What are some of the most pressing threats businesses are facing today?
The biggest cybersecurity threats facing businesses today are phishing and business email compromise attacks, while ransomware continues to remain a concern.
Conventional awareness and training programs are partially effective, meaning novel measures will be required to significantly curtail both phishing and business email compromise attacks in the long run. For ransomware, effective patching remains the best defence.
- What is the IoT? Everything you need to know
How can organisations embrace the opportunities of the IoT without putting themselves at risk of attack?
Firstly, organisations can reduce their vulnerability in IoT and Industrial IoT (IIoT) by defining a perimeter surrounding the Operational Technology (OT) environment. This can be achieved by implementing strict constraints on what traffic can enter and exit the facility. This edge can be as broad as an entire production facility or as narrow as a single IoT-enabled branch office.
Second, organisations should look to segment the network within the OT environment, which can interrupt the spread of malicious code and traffic.
Finally, firms need to isolate and secure the company’s critical assets within the OT environment. For instance, organisations can disallow updates on key servers, whitelist processes which can run, and also disable services not necessary for the specific device’s function – these efforts combined should ensure the safety of the IoT opportunity.
What is Trend Micro doing to ensure its customers remain secure in the face of IoT threats?
Trend Micro has a set of offerings to permit both device protection and segmentation, and ensure organisations are able to combat IoT threats. These include next-generation firewall technologies, intrusion prevention and detection capabilities, SDKs for on-device protection, and OT protocol analysis through our TXOne joint venture with Moxa.
Who ultimately should bear responsibility for IoT security? We've seen the UK government this week announce plans for a minimum security standard for IoT products - but should customers and security vendors also shoulder some of the responsibility?
Product manufacturers must assume liability for services, including security patching throughout the life of the device. In cases where a device manufacturer abandons a product line, some form of owner maintenance, such as the “right to repair,” should be available.
It’s worth noting that if a device is sealed with no user interface, it is impossible for a user to accept any responsibility for a defective piece of technology.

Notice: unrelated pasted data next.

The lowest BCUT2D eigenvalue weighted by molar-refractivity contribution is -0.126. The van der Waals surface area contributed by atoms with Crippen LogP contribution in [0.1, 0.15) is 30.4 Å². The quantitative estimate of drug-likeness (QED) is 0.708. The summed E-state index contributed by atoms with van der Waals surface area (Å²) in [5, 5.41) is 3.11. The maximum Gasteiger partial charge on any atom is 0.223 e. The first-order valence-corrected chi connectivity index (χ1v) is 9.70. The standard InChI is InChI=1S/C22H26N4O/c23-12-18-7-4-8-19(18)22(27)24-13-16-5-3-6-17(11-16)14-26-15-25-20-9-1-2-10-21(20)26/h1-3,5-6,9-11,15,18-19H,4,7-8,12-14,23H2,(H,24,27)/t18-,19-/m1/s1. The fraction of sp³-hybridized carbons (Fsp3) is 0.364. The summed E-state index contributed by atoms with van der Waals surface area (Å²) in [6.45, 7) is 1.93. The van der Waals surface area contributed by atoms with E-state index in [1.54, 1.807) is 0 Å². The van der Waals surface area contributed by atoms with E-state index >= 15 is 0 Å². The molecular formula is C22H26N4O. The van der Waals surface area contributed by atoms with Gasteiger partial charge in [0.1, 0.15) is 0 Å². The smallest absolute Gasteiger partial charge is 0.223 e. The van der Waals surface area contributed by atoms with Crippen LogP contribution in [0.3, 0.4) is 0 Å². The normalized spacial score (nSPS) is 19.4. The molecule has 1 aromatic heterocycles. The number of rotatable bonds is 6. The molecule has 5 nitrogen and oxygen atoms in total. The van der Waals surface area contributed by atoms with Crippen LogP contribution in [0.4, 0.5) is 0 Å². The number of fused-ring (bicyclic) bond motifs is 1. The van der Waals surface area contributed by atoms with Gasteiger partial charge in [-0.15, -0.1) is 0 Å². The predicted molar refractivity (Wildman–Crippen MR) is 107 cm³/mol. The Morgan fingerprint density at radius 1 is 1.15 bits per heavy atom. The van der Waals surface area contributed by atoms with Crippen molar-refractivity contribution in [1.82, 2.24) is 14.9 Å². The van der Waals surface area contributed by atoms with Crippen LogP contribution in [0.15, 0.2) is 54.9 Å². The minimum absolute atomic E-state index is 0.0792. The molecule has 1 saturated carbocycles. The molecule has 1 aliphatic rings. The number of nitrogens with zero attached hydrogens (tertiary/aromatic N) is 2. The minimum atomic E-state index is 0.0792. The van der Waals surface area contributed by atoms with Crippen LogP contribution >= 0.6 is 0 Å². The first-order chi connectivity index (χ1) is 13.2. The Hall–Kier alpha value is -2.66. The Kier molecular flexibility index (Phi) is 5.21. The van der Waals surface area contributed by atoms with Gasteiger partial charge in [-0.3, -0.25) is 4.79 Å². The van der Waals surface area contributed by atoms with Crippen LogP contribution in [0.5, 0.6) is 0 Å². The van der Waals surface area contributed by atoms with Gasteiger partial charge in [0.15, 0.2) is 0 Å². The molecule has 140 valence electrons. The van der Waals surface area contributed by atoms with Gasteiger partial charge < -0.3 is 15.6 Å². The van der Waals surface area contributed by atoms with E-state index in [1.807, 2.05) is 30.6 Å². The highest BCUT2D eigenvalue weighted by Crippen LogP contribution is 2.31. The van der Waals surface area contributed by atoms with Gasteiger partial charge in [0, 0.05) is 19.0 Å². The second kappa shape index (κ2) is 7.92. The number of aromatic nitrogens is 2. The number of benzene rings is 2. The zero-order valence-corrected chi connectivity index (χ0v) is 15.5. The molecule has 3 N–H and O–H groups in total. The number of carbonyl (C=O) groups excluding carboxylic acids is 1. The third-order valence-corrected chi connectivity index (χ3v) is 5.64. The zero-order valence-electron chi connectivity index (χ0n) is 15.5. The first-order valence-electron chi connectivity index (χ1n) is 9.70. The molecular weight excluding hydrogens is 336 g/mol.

In the face of growing threats, how can Industry 4.0 ensure it stays protected from threats?
Without doubt, regulation will establish a baseline, but specific industry segments will often require more than baseline security capabilities, just as critical industrial processes have more stringent performance requirements for key sensor and PLC technologies.
Ultimately it will be on the manufacturers to provide adequate cyber security, just as it is with them to provide baseline safety and operational resilience. Organisations exploring Industry 4.0 will have to include their specific security requirements in their Request for Proposal (RFP) or Request for Quote (RFQ) process, which will inform and incentivise manufacturers to provide adequate security capabilities.
What changes need to be made to the IoT security landscape to ensure the technology can be used to help benefit as many organisations as possible?
Conformance to Cybersecurity Certificate Programs such as IEC 62443 would be a good start, particularly for manufacturers of Industrial Control Systems (ICS) as well as for the organisations deploying it. Standards like the ISA’s IEC 62443 establishes a baseline set of controls for ICS, paralleling ISO 27001.
It’s crucial that manufacturers design not only tools, but systems as well to help minimise data gathering for privacy purposes and to maximise security capabilities. This would improve authentication and authorisation issues, data confidentiality, data integrity, and non-repudiation. This set of capabilities is actually included in ISO 7498-2, which provides a general description of security services and related mechanisms.